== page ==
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Wednesday, February 21, 2024

Everything Amazon Announced at Its Annual Hardware Event

Amazon announced a Prime Early Access Sale earlier this week (aka Prime Day 2.0), but today, the company took the wraps off of some new hardware it's been cooking up over the past year. That includes new Echo speakers, as usual, but there are some surprises too, such as the Kindle Scribe—the first Kindle you can scribble on—and a bedside sleep tracker called the Halo Rise. 

Here's everything Amazon announced today. The majority of these new devices will ship in 100 percent recyclable packaging in the US. 

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A Kindle You Can Doodle On

One of the features we like best about the Kindle is that as an ebook reader, it is a relatively affordable, single-use device. However, as Amazon adds new models, the price has crept up. Today, Amazon debuted the first Kindle you can write on. The Kindle Scribe has a 10.2-inch screen, which is decidedly larger than any existing Kindle. The front-lit display is otherwise similar to the Paperwhite, with 300 pixels per inch (PPI) and adjustable warm light, but it also comes with a battery-free pen. Now you can annotate books, write in your journal, and mark up PDFs right from your Kindle. Next year, you’ll be able to send marked-up documents directly from Microsoft Word.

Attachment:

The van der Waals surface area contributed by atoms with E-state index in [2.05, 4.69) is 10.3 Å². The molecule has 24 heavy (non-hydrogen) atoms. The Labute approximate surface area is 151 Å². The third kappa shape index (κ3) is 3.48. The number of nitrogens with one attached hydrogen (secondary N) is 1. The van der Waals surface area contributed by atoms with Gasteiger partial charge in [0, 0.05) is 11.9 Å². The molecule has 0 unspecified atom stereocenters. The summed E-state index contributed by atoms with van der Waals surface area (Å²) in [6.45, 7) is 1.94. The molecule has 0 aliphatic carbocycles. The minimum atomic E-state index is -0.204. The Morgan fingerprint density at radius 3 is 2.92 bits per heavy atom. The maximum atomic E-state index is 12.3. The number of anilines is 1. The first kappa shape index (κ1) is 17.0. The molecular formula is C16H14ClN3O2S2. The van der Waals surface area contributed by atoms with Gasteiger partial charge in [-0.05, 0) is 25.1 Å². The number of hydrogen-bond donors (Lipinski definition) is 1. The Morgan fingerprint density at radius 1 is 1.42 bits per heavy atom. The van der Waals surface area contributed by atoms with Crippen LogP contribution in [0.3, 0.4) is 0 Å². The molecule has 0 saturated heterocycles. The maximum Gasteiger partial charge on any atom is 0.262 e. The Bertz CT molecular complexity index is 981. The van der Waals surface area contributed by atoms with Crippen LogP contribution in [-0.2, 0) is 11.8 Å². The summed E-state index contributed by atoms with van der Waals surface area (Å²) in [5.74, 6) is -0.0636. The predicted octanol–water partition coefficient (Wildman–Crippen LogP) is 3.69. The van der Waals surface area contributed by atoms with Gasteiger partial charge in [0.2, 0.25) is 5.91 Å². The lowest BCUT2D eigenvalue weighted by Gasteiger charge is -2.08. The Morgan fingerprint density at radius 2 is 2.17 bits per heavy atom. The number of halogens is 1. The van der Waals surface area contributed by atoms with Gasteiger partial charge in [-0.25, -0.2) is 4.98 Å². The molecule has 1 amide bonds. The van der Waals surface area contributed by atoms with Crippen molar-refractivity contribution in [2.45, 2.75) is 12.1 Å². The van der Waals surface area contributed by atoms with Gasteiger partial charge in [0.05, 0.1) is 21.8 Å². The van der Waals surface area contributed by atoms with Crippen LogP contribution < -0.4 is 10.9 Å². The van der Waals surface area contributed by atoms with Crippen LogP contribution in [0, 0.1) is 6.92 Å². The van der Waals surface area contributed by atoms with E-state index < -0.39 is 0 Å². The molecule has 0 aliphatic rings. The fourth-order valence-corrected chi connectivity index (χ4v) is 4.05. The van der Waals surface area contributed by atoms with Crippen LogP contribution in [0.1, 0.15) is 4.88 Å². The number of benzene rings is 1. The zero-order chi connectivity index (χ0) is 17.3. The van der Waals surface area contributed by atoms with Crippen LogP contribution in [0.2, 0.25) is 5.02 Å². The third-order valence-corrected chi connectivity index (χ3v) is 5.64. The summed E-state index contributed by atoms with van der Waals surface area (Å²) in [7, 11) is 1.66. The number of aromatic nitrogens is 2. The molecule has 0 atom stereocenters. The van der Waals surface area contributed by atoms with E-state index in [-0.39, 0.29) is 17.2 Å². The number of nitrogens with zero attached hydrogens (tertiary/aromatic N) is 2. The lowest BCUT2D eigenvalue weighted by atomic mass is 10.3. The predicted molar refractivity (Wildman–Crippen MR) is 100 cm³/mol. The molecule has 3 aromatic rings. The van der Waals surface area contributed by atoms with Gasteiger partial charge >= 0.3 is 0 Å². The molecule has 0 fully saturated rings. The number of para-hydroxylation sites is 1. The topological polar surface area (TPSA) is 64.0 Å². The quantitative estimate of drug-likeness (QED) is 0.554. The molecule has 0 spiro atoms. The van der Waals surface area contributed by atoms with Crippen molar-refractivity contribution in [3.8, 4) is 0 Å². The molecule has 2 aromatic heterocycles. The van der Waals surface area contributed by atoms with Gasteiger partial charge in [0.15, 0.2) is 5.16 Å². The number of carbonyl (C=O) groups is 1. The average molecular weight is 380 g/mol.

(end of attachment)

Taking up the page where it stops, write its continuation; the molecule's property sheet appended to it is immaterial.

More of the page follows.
It will be available before the holidays and costs $340 with the pen included, a step up from the pricey Kindle Oasis but similar to other E Ink note-taking tablets like the ReMarkable 2. You get four months of Kindle Unlimited and free cloud storage too. —Adrienne So

Kindle Scribe ($340)New Echo Speakers

You’re in luck if you prefer Alexa over Google Assistant—Amazon has updated five of its Echo devices. The Echo Dot ($50) and Echo Dot With Clock ($60) each get a new custom full-range driver for better-sounding music (with double the bass!). There’s also a neat new sensor that gives Alexa the ability to perform a task based on the room’s temperature, so your smart fan can automatically kick on when it gets too warm. These two models add gesture controls too, so you can tap the top of the Dot to dismiss a timer or control music. The Echo Dot Kids ($60) gets new owl and dragon designs, and also gets some of the same improvements as the fifth-generation Dots.